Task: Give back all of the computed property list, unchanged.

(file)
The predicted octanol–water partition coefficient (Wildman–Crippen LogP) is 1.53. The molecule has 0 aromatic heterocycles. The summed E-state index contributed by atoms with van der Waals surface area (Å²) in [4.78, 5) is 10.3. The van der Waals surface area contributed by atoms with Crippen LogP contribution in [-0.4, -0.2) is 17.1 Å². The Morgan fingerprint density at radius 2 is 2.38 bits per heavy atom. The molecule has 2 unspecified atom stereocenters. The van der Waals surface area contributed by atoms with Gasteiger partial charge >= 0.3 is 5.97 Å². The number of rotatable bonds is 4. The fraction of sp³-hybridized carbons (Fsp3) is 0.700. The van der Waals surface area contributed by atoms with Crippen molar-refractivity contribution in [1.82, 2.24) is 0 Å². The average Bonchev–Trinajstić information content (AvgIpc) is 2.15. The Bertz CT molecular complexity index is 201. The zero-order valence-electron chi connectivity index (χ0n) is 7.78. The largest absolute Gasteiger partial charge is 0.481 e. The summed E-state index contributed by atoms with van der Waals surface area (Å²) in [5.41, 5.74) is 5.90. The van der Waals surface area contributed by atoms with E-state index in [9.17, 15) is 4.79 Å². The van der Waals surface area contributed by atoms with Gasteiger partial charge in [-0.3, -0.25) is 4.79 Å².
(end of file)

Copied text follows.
The predicted octanol–water partition coefficient (Wildman–Crippen LogP) is 1.53. The molecule has 0 aromatic heterocycles. The summed E-state index contributed by atoms with van der Waals surface area (Å²) in [4.78, 5) is 10.3. The van der Waals surface area contributed by atoms with Crippen LogP contribution in [-0.4, -0.2) is 17.1 Å². The Morgan fingerprint density at radius 2 is 2.38 bits per heavy atom. The molecule has 2 unspecified atom stereocenters. The van der Waals surface area contributed by atoms with Gasteiger partial charge >= 0.3 is 5.97 Å². The number of rotatable bonds is 4. The fraction of sp³-hybridized carbons (Fsp3) is 0.700. The van der Waals surface area contributed by atoms with Crippen molar-refractivity contribution in [1.82, 2.24) is 0 Å². The average Bonchev–Trinajstić information content (AvgIpc) is 2.15. The Bertz CT molecular complexity index is 201. The zero-order valence-electron chi connectivity index (χ0n) is 7.78. The largest absolute Gasteiger partial charge is 0.481 e. The summed E-state index contributed by atoms with van der Waals surface area (Å²) in [5.41, 5.74) is 5.90. The van der Waals surface area contributed by atoms with E-state index in [9.17, 15) is 4.79 Å². The van der Waals surface area contributed by atoms with Gasteiger partial charge in [-0.3, -0.25) is 4.79 Å².